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East County News Service

April 24, 2015 (Washington D.C.) -- Federal regulators have decided that a merger proposed between the nation’s two largest cable companies would not be a marriage made in heaven. On Friday, Comcast announced that it has officially dropped its effort to acquire its chief rival, Time Warner Cable.

Not even an army of over 100 lobbyists could convince federal regulators to approve the deal, the Hill reports. Nor could millions in donations to Congressional candidates and President Obama’s campaign win the support the companies sought.

The Stop Mega Comcast coalition issued this statement on the announcement: “This outcome is the direct result of the efforts of hundreds of thousands of citizens, members of Congress, community leaders nationwide, as well as dozens of businesses and organizations who have advocated tirelessly in defense of a competitive media marketplace.”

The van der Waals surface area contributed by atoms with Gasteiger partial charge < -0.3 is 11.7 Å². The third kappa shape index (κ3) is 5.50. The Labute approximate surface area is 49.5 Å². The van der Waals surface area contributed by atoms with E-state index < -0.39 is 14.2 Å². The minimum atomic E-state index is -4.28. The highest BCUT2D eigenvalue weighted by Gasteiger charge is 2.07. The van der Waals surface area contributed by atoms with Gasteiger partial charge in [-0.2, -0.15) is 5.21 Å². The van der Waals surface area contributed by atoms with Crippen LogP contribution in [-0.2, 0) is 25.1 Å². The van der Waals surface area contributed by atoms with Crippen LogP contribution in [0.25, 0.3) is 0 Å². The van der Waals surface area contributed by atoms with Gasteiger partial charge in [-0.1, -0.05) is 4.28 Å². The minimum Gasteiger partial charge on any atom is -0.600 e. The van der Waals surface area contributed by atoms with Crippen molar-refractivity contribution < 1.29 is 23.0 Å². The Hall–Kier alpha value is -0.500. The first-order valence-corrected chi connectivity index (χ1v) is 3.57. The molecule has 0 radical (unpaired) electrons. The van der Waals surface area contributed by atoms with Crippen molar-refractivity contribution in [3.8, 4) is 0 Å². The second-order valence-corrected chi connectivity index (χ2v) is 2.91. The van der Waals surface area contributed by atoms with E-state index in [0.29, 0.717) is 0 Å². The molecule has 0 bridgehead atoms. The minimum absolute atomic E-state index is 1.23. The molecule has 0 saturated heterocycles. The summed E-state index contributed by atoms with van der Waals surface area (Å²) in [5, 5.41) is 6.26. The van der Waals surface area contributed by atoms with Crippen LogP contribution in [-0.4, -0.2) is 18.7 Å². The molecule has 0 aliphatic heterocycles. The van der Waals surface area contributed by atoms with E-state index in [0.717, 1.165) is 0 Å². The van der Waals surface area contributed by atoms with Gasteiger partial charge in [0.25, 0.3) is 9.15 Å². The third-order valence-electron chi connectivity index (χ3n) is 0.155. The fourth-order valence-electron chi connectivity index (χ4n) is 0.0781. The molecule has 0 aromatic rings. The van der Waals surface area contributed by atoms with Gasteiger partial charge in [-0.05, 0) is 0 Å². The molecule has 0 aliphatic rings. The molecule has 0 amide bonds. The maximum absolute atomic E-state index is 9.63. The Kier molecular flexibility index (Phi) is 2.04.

However, they also had some lobbying firepower of their own.

The FCC has been aggressive in recent years in halting mega-mergers, including forcing T-Mobile and Sprint to halt their planned merger last year.

FCC Chairman Tom Wheeler concluded that the decision will give consumers greater choice, adding, "Today, an online video market is emerging that offers new business models and greater consumer choice. “The proposed merger would have posed an unacceptable risk to competition and innovation.”

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